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GIA Member Spotlight - Nafisa Masud

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Nafisa Masud

Nafisa Masud
Content Specialist
University of Utah Health

We caught up with Nafisa Masud to discover more about her, what she’s up to, and what we can learn from her. 

Briefly describe your current role.
As part of the Marketing & Communications department at University of Utah Health, I help craft and amplify content across our system of 17 hospitals and clinics treating two million patients throughout the Beehive State. Our Publishing team in particular focuses on community outreach and engagement, working with international partners like the Sundance Film Festival, and creates customized content for the many populations we serve. 

Briefly describe your career journey and what led you to institutional advancement in academic medicine.
I’ve loved writing and language ever since I was a child. I spent years as a columnist, Spanish medical translator, and teacher, but very quickly became frustrated with what I felt were important stories left untold. My clients had these incredible experiences, often involving struggles and victories with their health, and I had no way or place to share them. 

I quickly realized journalism married my passions for research, community, and storytelling. I earned my Master’s in Journalism from Columbia University, followed by a fellowship in data science and visualization. In fact, one of my first data pieces in the fellowship following grad school involved pulling from University of Utah Health’s public physician review site, the first of its kind. I was drawn to the broadened impact my work would and continues to hold with U of U Health, especially when it comes to addressing social determinants and health inequities. Even now, the projects that most excite me involve telling stories with data, shining a light on systemic health issues, and centering the underserved.

What achievement in your current job are you proud of? 
Our 60-member Marketing & Communications department is developing an EDI Committee in partnership with other agencies across campus to foster and promote equity in all our communications. I feel extremely lucky to help lead this work as we organize educational trainings, review our content for growth opportunities, and implement frameworks that make all aspects of our workplace more equitable. It’s a daunting endeavor, but I’m fortunate to have colleagues who are committed to doing the work and community partners who can help provide guidance. This venture appeals to me on a personal level—as the immigrant daughter of Irish and Pakistani parents, it’s been really fulfilling to challenge and support our organization in embracing all identities within it, mine included.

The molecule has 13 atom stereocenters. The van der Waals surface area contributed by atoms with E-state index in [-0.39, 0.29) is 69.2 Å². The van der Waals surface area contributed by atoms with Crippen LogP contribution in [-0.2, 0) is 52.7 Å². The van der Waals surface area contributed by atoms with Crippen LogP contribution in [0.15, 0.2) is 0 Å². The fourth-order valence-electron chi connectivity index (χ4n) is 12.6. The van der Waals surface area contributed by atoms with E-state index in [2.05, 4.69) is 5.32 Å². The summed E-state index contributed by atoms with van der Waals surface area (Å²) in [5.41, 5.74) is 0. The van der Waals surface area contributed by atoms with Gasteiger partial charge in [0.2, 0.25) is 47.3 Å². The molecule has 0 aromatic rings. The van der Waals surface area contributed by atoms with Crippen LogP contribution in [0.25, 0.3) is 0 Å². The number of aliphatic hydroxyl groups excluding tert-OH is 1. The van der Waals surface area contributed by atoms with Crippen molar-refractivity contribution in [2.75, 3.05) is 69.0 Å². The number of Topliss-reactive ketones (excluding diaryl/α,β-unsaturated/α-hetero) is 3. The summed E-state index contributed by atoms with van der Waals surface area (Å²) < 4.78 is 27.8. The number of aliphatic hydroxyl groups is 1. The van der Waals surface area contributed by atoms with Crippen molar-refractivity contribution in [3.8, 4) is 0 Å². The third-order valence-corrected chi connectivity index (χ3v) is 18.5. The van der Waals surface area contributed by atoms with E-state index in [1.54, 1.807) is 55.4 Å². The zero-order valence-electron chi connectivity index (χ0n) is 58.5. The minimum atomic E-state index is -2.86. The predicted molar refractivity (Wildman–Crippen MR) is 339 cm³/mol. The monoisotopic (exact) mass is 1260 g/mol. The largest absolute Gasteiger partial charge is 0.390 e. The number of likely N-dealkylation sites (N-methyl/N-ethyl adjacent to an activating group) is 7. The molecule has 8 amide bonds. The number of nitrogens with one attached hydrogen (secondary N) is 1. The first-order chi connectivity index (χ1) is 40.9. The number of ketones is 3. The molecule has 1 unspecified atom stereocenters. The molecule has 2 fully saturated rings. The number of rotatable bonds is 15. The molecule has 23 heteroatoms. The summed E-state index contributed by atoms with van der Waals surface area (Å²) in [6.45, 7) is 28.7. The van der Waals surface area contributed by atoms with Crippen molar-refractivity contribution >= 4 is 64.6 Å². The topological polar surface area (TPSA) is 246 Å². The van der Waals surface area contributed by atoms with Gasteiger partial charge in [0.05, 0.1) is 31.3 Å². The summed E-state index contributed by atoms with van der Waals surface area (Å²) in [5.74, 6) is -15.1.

What is a challenge that you/your unit/your institution is facing and how are you addressing it?
Recently, our department has been exploring how best to measure our success across the institution, tracking not our activity but our impact. Our central question: How does our content affect traffic, brand awareness, revenue, and patient volumes? Through extensive working sessions with leadership, we’ve developed an interactive data dashboard that’s reviewed monthly to help guide and inform our decisions at a system level. It’s been a large project to get off the ground, but we’re already seeing benefits from its forward-facing mindset and a broader knowledge of how our individual work contributes toward a greater goal.

What innovation or trend in the field inspires or motivates you? 
Multimedia storytelling and immersive journalism have been exciting trends to pursue, especially as a healthcare institution with data at our fingertips. Many members of our department have used tools like Shorthand to publish patient stories, dive deep into Utah’s most pressing health issues, and break down research discoveries. This kind of journalism has allowed us to approach our stories from multiple angles and challenge ourselves to develop new skillsets along the way.

What is the best career advice you were given and how have you used it? 
One of my favorite pieces of advice is to be tied not to a position or project but to a mission. Our work is dynamic and ever-changing but if you seek fulfillment in the impact that you carry and the ethos that drives your passions, you’ll rarely be disappointed. I find this especially comforting as a self-ascribed perfectionist. It’s not what I do that fulfills me, but what I do it for. The belief that my work helps Utahns be healthier, happier, and more whole keeps me moving through almost any obstacle.

 



We want to shine the light on you! Please submit information about yourself or share this with another GIA member to help you connect, share stories, and highlight best practices. Learn more here.

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